Marty Vanier, DVM, is director of operations at Kansas State University's National Agricultural Biosecurity Center. She also serves as the senior program manager for strategic partnership development for the National Bio and Agro-Defense Facility (NBAF) through an inter-agency personnel agreement between the U.S. Department of Homeland Security (DHS) and K-State.
During the recent U.S. Animal Health Association (USAHA) Annual Meeting held in Kansas City, Vanier provided an update to USAHA members on the program’s progress to-date.
Vanier says the DHS remains on pace to reach initial operating capability for NBAF by May 2021. At that point she says, the USDA will take on all responsibilities for bringing the facility to its full operating capability and executing the NBAF mission. Currently, DHS and USDA share the ag-defense mission at the Plum Island Animal Disease Center (PIADC) in New York, which will transfer to the facility in Manhattan, Kansas once it is fully operational.
With much of the facility’s construction work completed, Vanier says workers now are engaged in installing technology and equipment for use when NBAF is up and running. “Due to where we are now in the facility’s construction schedule, where two-thirds of the investment in construction is now complete, there is far more in place now to show and tell,” she says.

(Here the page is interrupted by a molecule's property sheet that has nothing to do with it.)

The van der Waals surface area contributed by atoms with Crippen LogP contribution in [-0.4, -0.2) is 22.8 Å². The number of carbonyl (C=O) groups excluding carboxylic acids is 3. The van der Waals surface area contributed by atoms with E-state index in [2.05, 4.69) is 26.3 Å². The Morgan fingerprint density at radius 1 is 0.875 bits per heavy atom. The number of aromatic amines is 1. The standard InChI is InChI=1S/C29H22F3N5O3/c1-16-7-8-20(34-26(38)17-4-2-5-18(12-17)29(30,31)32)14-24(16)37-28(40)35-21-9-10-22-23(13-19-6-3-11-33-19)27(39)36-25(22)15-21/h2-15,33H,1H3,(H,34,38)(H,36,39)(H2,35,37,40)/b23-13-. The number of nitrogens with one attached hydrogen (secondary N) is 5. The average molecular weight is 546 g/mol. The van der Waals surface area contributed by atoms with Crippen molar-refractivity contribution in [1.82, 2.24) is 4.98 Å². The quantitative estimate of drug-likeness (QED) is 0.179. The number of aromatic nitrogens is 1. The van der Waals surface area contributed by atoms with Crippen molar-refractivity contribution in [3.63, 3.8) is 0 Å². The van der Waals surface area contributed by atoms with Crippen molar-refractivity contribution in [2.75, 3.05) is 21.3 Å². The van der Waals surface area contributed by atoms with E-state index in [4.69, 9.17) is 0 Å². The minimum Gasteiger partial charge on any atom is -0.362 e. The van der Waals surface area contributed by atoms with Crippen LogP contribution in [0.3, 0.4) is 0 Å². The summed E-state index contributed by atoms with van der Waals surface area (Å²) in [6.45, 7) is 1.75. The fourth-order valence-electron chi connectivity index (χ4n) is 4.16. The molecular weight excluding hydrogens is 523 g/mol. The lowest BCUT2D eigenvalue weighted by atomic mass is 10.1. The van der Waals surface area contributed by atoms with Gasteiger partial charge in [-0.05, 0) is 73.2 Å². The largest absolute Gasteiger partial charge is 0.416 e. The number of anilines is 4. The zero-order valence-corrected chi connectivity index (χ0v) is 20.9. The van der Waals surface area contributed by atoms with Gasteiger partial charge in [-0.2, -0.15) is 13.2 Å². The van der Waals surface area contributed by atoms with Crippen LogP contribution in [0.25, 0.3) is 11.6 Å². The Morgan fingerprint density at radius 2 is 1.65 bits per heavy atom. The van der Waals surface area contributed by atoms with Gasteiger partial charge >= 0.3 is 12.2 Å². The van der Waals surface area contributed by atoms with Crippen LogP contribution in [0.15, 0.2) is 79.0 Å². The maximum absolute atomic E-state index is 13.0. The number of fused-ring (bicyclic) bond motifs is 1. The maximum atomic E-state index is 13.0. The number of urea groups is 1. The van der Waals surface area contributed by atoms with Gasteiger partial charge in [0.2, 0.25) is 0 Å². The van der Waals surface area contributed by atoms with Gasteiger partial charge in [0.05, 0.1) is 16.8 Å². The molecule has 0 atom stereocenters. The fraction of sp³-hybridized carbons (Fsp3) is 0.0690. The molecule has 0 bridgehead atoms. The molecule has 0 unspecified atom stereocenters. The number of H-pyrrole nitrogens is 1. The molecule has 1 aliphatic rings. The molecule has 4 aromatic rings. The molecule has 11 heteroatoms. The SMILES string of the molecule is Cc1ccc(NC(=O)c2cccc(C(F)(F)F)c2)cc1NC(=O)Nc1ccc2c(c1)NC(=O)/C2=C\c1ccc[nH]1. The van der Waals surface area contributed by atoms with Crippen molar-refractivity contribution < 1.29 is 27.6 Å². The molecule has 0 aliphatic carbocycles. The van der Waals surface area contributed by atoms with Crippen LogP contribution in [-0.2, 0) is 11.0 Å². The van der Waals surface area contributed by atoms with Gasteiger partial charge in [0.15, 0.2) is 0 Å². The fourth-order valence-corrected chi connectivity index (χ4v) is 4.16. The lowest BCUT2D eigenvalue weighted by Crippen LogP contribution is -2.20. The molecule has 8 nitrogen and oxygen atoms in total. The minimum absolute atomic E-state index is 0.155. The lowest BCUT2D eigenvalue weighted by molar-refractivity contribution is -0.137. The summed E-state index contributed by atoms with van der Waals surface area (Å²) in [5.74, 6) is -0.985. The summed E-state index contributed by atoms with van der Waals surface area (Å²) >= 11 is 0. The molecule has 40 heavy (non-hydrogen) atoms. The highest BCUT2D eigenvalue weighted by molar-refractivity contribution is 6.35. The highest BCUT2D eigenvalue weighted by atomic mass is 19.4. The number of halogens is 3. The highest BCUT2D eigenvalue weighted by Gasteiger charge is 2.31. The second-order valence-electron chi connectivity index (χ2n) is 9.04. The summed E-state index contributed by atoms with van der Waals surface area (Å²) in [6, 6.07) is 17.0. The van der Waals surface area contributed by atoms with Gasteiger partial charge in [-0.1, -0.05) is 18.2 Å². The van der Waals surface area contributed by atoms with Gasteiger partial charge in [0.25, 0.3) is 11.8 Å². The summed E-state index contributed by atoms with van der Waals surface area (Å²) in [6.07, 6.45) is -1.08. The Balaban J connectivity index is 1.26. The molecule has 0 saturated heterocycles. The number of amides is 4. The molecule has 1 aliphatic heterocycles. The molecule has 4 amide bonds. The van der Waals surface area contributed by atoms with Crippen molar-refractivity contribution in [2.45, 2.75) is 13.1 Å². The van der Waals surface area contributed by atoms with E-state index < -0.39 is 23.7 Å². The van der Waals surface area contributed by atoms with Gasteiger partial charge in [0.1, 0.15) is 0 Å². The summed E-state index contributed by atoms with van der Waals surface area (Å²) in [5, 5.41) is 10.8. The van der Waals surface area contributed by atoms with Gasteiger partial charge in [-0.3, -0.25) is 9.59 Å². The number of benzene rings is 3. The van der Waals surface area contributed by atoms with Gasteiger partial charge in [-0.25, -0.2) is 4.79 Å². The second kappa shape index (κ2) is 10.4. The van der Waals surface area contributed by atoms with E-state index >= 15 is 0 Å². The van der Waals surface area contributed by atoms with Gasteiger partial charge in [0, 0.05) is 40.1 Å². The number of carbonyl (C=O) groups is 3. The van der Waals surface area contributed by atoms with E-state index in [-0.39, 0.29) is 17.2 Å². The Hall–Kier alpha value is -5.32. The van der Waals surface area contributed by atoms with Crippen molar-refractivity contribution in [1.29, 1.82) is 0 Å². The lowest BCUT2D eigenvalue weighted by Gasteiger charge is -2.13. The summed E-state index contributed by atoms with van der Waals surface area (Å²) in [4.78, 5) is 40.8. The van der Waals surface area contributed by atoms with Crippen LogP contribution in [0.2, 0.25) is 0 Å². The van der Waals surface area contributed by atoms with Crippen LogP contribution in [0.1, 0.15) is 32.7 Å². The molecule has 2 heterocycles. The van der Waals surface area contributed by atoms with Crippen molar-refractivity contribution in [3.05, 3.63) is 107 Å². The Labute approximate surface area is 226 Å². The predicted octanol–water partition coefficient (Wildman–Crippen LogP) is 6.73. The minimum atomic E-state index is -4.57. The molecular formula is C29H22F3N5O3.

During the USAHA meeting, Vanier says considerable discussion centered on the need for coordination and surveillance around the spread of African swine fever virus (ASF), reinforcing the need for the services NBAF will provide. The ASF virus has been found in swine across China, home to roughly half of the world's total pig population, and it appears to be spreading across that country. “It comes as no surprise that the National Pork Producers Council identified ASF as a priority issue. As a result of concerns around the spread of ASF virus, a resolution was adopted at the USAHA Annual Meeting urging the federal government to establish a formal ASF surveillance program,” Vanier says.
Last month, she adds, leadership at Plum Island formed an interagency task force aimed at coordinating ASF applied research and diagnostics in collaboration with industry, academia, and international partners. “This is exactly the type of work that necessitates a response capability like NBAF which will offer superior lab facility capabilities for USDA relative to the aging DHS facility located on Plum Island,” she says.
For more about the NBAF and its role in protecting animal agriculture, see these articles on BovineVetOnline: